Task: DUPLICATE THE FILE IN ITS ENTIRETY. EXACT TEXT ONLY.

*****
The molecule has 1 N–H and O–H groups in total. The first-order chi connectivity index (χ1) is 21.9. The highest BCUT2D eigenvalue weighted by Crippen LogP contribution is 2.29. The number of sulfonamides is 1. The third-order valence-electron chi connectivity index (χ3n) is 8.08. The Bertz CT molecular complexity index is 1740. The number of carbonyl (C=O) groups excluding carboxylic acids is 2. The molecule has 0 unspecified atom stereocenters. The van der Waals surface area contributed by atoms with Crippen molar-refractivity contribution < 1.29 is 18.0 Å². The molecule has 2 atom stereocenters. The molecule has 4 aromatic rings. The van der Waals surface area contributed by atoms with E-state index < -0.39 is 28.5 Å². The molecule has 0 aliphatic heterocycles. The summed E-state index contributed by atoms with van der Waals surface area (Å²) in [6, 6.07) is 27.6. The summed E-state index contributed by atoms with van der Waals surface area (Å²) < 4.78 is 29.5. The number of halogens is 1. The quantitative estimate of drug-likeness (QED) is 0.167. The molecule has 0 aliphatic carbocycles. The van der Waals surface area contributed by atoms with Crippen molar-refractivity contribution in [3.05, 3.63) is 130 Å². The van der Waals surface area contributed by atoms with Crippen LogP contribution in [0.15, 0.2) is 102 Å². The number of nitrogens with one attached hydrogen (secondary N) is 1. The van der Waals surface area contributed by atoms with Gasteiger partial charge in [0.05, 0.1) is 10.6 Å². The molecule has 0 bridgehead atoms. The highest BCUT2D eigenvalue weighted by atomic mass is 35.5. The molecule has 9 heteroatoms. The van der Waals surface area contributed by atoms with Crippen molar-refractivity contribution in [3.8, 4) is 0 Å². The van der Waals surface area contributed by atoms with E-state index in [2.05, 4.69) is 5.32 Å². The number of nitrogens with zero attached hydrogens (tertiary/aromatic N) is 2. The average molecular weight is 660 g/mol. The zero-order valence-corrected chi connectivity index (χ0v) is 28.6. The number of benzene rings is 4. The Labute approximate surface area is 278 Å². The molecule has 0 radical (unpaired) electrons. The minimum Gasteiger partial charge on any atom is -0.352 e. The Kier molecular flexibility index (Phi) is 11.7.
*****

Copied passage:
The molecule has 1 N–H and O–H groups in total. The first-order chi connectivity index (χ1) is 21.9. The highest BCUT2D eigenvalue weighted by Crippen LogP contribution is 2.29. The number of sulfonamides is 1. The third-order valence-electron chi connectivity index (χ3n) is 8.08. The Bertz CT molecular complexity index is 1740. The number of carbonyl (C=O) groups excluding carboxylic acids is 2. The molecule has 0 unspecified atom stereocenters. The van der Waals surface area contributed by atoms with Crippen molar-refractivity contribution < 1.29 is 18.0 Å². The molecule has 2 atom stereocenters. The molecule has 4 aromatic rings. The van der Waals surface area contributed by atoms with E-state index < -0.39 is 28.5 Å². The molecule has 0 aliphatic heterocycles. The summed E-state index contributed by atoms with van der Waals surface area (Å²) in [6, 6.07) is 27.6. The summed E-state index contributed by atoms with van der Waals surface area (Å²) < 4.78 is 29.5. The number of halogens is 1. The quantitative estimate of drug-likeness (QED) is 0.167. The molecule has 0 aliphatic carbocycles. The van der Waals surface area contributed by atoms with Crippen molar-refractivity contribution in [3.05, 3.63) is 130 Å². The van der Waals surface area contributed by atoms with Crippen LogP contribution in [0.15, 0.2) is 102 Å². The number of nitrogens with one attached hydrogen (secondary N) is 1. The van der Waals surface area contributed by atoms with Gasteiger partial charge in [0.05, 0.1) is 10.6 Å². The molecule has 0 bridgehead atoms. The highest BCUT2D eigenvalue weighted by atomic mass is 35.5. The molecule has 9 heteroatoms. The van der Waals surface area contributed by atoms with Crippen molar-refractivity contribution in [3.8, 4) is 0 Å². The van der Waals surface area contributed by atoms with E-state index in [2.05, 4.69) is 5.32 Å². The number of nitrogens with zero attached hydrogens (tertiary/aromatic N) is 2. The average molecular weight is 660 g/mol. The zero-order valence-corrected chi connectivity index (χ0v) is 28.6. The number of benzene rings is 4. The Labute approximate surface area is 278 Å². The molecule has 0 radical (unpaired) electrons. The minimum Gasteiger partial charge on any atom is -0.352 e. The Kier molecular flexibility index (Phi) is 11.7.